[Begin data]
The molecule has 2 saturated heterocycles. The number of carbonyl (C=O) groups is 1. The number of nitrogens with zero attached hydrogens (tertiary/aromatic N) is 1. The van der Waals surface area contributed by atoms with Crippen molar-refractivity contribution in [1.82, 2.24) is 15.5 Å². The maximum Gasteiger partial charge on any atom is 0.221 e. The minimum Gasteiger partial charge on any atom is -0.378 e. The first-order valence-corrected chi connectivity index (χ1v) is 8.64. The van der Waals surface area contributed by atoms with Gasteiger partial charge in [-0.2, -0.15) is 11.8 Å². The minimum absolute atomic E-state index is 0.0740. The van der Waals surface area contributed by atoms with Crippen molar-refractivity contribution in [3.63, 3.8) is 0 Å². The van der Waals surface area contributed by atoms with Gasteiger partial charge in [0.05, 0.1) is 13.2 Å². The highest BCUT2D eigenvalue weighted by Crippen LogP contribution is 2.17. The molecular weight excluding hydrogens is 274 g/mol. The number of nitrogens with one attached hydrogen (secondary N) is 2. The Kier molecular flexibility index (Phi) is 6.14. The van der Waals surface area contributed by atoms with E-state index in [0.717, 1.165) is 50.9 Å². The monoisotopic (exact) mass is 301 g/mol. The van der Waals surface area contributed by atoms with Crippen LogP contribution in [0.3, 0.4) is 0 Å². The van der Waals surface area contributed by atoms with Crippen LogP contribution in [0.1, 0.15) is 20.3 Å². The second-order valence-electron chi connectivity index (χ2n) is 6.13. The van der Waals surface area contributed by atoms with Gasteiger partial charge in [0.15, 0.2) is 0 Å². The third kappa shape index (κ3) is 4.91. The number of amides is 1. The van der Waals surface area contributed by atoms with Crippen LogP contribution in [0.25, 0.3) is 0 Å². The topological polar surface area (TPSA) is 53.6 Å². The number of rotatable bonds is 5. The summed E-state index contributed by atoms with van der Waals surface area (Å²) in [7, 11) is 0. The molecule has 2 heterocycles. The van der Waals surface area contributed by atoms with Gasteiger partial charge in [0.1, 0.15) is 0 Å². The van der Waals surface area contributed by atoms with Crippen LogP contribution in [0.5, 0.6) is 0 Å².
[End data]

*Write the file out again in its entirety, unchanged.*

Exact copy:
The molecule has 2 saturated heterocycles. The number of carbonyl (C=O) groups is 1. The number of nitrogens with zero attached hydrogens (tertiary/aromatic N) is 1. The van der Waals surface area contributed by atoms with Crippen molar-refractivity contribution in [1.82, 2.24) is 15.5 Å². The maximum Gasteiger partial charge on any atom is 0.221 e. The minimum Gasteiger partial charge on any atom is -0.378 e. The first-order valence-corrected chi connectivity index (χ1v) is 8.64. The van der Waals surface area contributed by atoms with Gasteiger partial charge in [-0.2, -0.15) is 11.8 Å². The minimum absolute atomic E-state index is 0.0740. The van der Waals surface area contributed by atoms with Crippen molar-refractivity contribution in [3.63, 3.8) is 0 Å². The van der Waals surface area contributed by atoms with Gasteiger partial charge in [0.05, 0.1) is 13.2 Å². The highest BCUT2D eigenvalue weighted by Crippen LogP contribution is 2.17. The molecular weight excluding hydrogens is 274 g/mol. The number of nitrogens with one attached hydrogen (secondary N) is 2. The Kier molecular flexibility index (Phi) is 6.14. The van der Waals surface area contributed by atoms with E-state index in [0.717, 1.165) is 50.9 Å². The monoisotopic (exact) mass is 301 g/mol. The van der Waals surface area contributed by atoms with Crippen LogP contribution in [0.3, 0.4) is 0 Å². The van der Waals surface area contributed by atoms with Crippen LogP contribution in [0.1, 0.15) is 20.3 Å². The second-order valence-electron chi connectivity index (χ2n) is 6.13. The van der Waals surface area contributed by atoms with Gasteiger partial charge in [0.15, 0.2) is 0 Å². The third kappa shape index (κ3) is 4.91. The number of amides is 1. The van der Waals surface area contributed by atoms with Crippen LogP contribution in [0.25, 0.3) is 0 Å². The topological polar surface area (TPSA) is 53.6 Å². The number of rotatable bonds is 5. The summed E-state index contributed by atoms with van der Waals surface area (Å²) in [7, 11) is 0. The molecule has 2 heterocycles. The van der Waals surface area contributed by atoms with Gasteiger partial charge in [0.1, 0.15) is 0 Å². The van der Waals surface area contributed by atoms with Crippen LogP contribution in [0.5, 0.6) is 0 Å².